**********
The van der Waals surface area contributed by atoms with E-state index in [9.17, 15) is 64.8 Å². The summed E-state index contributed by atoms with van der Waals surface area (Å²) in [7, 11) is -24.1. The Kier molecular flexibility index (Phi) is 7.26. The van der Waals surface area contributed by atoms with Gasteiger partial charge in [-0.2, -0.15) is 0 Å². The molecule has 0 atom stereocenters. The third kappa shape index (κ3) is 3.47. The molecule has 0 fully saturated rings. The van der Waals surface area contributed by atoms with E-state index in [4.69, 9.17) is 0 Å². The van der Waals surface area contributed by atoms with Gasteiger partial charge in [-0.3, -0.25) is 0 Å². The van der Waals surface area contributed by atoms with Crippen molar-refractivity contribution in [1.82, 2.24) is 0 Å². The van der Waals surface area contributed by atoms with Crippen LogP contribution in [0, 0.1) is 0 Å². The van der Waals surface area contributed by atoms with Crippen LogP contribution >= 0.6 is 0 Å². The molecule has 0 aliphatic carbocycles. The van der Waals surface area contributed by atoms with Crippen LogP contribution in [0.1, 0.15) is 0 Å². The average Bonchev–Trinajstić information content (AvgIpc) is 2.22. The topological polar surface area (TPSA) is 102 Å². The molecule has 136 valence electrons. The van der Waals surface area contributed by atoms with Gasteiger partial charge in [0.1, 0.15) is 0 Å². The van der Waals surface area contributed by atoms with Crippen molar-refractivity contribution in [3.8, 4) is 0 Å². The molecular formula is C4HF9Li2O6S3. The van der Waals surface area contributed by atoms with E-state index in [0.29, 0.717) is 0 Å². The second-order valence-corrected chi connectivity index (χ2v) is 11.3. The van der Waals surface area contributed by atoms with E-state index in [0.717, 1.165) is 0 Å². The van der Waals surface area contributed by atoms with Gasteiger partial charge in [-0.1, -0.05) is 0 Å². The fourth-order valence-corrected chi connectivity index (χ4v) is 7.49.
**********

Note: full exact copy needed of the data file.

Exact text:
The van der Waals surface area contributed by atoms with E-state index in [9.17, 15) is 64.8 Å². The summed E-state index contributed by atoms with van der Waals surface area (Å²) in [7, 11) is -24.1. The Kier molecular flexibility index (Phi) is 7.26. The van der Waals surface area contributed by atoms with Gasteiger partial charge in [-0.2, -0.15) is 0 Å². The molecule has 0 atom stereocenters. The third kappa shape index (κ3) is 3.47. The molecule has 0 fully saturated rings. The van der Waals surface area contributed by atoms with E-state index in [4.69, 9.17) is 0 Å². The van der Waals surface area contributed by atoms with Gasteiger partial charge in [-0.3, -0.25) is 0 Å². The van der Waals surface area contributed by atoms with Crippen molar-refractivity contribution in [1.82, 2.24) is 0 Å². The van der Waals surface area contributed by atoms with Crippen LogP contribution in [0, 0.1) is 0 Å². The van der Waals surface area contributed by atoms with Crippen LogP contribution >= 0.6 is 0 Å². The molecule has 0 aliphatic carbocycles. The van der Waals surface area contributed by atoms with Crippen LogP contribution in [0.1, 0.15) is 0 Å². The average Bonchev–Trinajstić information content (AvgIpc) is 2.22. The topological polar surface area (TPSA) is 102 Å². The molecule has 136 valence electrons. The van der Waals surface area contributed by atoms with Gasteiger partial charge in [0.1, 0.15) is 0 Å². The van der Waals surface area contributed by atoms with Crippen molar-refractivity contribution in [3.8, 4) is 0 Å². The molecular formula is C4HF9Li2O6S3. The van der Waals surface area contributed by atoms with E-state index in [0.29, 0.717) is 0 Å². The second-order valence-corrected chi connectivity index (χ2v) is 11.3. The van der Waals surface area contributed by atoms with E-state index in [0.717, 1.165) is 0 Å². The van der Waals surface area contributed by atoms with Gasteiger partial charge in [-0.1, -0.05) is 0 Å². The fourth-order valence-corrected chi connectivity index (χ4v) is 7.49.